I'm not ashamed to admit it -- I love free stuff. When TheWashington Post (NYSE:WPO) offered me 20 weeks of free daily newspapers for the price of just the Sunday edition, I was in. Whenever Netflix (NASDAQ:NFLX), Wal-Mart (NYSE:WMT), and Blockbuster (NYSE:BBI) forget that I took them up on their free trial offers for movies by mail a few months before, then dumped them, and they offer a re-up free of charge -- hey, I jump on it.

So color this Fool elated at the announcement that flashed across my computer screen on Wednesday: Dow Jones' (NYSE:DJ) Wall Street Journal plans to launch a weekend edition starting Sept. 10, and there will be no extra charge. Woo hoo! Wait till the guys and gals over on the Fool's Living Below Your Means board hear about this. We may just throw an online party.

According to Dow Jones, the new weekend edition will feature the usual business and financial news, as well as a new section titled "Pursuits." (Not sure what that's all about, but hey, it's free.)

But enough about the benefits for WSJ subscribers; Dow Jones investors will probably want to know what's in it for them. After all, they are the ultimate owners of the newspaper that will be giving away 20% of its current content, gratis. Well, Dow Jones admits that the addition of the weekend edition is going to crimp earnings a bit, terming it "modestly dilutive." That's logical. But I suspect that Dow Jones investors have little to worry about from this development. For one thing, the majority of them probably subscribes to the paper and so will reap some personal benefit even if their investment returns do slow somewhat. For another -- and here's where you really have to read the press release carefully -- the announcement says the new edition will start running on Sept. 10. Today, for those who haven't had their cup of Starbucks (NASDAQ:SBUX) yet, is Sept. 16. That's right. Read the announcement again and you'll see that Dow Jones is not actually going to roll out its supplement for another 359 days.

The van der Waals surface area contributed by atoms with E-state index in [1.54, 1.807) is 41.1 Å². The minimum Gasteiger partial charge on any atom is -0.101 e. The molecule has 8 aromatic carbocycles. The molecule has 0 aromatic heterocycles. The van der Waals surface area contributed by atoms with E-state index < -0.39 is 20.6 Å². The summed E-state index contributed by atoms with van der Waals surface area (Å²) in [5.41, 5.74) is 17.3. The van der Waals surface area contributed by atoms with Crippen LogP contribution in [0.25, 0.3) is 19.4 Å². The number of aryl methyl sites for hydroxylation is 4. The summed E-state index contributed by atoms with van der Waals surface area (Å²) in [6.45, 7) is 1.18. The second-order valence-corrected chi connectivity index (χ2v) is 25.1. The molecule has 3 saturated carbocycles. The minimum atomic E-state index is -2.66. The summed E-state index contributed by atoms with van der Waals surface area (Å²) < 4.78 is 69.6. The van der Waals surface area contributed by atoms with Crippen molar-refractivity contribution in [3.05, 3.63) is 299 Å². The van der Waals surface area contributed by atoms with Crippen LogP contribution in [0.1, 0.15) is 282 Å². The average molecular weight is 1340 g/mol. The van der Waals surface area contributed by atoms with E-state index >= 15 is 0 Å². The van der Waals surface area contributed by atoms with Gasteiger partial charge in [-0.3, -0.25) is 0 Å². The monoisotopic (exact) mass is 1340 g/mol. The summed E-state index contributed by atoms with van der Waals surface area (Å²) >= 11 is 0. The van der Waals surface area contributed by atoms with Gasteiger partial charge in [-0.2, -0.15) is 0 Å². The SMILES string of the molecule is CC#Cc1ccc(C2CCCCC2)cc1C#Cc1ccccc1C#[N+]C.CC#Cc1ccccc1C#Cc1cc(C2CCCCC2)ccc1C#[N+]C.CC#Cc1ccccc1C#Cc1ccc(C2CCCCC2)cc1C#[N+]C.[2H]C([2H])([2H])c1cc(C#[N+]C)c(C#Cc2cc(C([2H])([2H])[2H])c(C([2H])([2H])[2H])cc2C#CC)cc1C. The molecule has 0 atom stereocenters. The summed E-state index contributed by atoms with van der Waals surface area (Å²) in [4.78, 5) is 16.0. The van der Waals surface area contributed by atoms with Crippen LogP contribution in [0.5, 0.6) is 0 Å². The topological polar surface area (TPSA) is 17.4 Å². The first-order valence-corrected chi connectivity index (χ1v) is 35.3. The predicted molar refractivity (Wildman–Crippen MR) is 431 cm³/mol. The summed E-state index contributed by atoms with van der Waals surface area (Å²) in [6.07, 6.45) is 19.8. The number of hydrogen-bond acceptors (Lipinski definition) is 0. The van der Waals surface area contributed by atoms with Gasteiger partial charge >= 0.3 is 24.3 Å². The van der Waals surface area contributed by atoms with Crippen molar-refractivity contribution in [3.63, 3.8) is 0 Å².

Color this freebie-loving Fool cynical. But that sounds like plenty of time to hike the subscription price for the five-day version of the WSJ by oh, say, 20%.

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Fool contributor Rich Smith owns shares of Netflix but of no other company mentioned in this article.